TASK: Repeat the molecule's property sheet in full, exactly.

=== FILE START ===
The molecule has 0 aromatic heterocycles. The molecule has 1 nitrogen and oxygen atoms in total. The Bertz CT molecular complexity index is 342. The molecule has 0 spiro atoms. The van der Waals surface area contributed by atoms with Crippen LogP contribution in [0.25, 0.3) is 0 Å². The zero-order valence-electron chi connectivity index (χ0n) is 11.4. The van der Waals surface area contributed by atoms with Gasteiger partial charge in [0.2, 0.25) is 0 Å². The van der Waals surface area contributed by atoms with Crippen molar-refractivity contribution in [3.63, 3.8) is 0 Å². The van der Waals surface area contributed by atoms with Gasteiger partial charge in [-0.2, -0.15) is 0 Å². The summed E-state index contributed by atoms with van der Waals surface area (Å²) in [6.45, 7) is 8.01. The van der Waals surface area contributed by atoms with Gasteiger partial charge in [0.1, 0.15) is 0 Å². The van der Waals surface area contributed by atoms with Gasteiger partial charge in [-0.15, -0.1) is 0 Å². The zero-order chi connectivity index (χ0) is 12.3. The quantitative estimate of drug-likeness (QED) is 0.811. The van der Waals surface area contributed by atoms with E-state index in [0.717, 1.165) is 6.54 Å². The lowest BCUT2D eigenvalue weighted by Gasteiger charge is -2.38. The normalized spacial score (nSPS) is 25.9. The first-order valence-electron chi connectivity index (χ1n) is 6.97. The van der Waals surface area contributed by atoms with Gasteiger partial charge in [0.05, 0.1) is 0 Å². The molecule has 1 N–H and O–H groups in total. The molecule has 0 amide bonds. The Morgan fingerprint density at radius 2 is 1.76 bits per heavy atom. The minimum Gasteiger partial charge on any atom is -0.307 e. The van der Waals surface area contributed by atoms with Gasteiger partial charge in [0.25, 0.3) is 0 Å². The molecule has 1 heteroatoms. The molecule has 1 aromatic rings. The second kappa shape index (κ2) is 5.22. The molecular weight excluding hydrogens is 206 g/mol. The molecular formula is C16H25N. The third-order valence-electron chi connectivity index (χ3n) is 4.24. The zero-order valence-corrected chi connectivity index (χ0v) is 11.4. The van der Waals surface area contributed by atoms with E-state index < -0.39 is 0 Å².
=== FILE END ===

The molecule has 0 aromatic heterocycles. The molecule has 1 nitrogen and oxygen atoms in total. The Bertz CT molecular complexity index is 342. The molecule has 0 spiro atoms. The van der Waals surface area contributed by atoms with Crippen LogP contribution in [0.25, 0.3) is 0 Å². The zero-order valence-electron chi connectivity index (χ0n) is 11.4. The van der Waals surface area contributed by atoms with Gasteiger partial charge in [0.2, 0.25) is 0 Å². The van der Waals surface area contributed by atoms with Crippen molar-refractivity contribution in [3.63, 3.8) is 0 Å². The van der Waals surface area contributed by atoms with Gasteiger partial charge in [-0.2, -0.15) is 0 Å². The summed E-state index contributed by atoms with van der Waals surface area (Å²) in [6.45, 7) is 8.01. The van der Waals surface area contributed by atoms with Gasteiger partial charge in [0.1, 0.15) is 0 Å². The van der Waals surface area contributed by atoms with Gasteiger partial charge in [-0.15, -0.1) is 0 Å². The zero-order chi connectivity index (χ0) is 12.3. The quantitative estimate of drug-likeness (QED) is 0.811. The van der Waals surface area contributed by atoms with E-state index in [0.717, 1.165) is 6.54 Å². The lowest BCUT2D eigenvalue weighted by Gasteiger charge is -2.38. The normalized spacial score (nSPS) is 25.9. The first-order valence-electron chi connectivity index (χ1n) is 6.97. The van der Waals surface area contributed by atoms with Gasteiger partial charge in [0.05, 0.1) is 0 Å². The molecule has 1 N–H and O–H groups in total. The molecule has 0 amide bonds. The Morgan fingerprint density at radius 2 is 1.76 bits per heavy atom. The minimum Gasteiger partial charge on any atom is -0.307 e. The van der Waals surface area contributed by atoms with Gasteiger partial charge in [0.25, 0.3) is 0 Å². The molecule has 1 heteroatoms. The molecule has 1 aromatic rings. The second kappa shape index (κ2) is 5.22. The molecular weight excluding hydrogens is 206 g/mol. The molecular formula is C16H25N. The third-order valence-electron chi connectivity index (χ3n) is 4.24. The zero-order valence-corrected chi connectivity index (χ0v) is 11.4. The van der Waals surface area contributed by atoms with E-state index < -0.39 is 0 Å².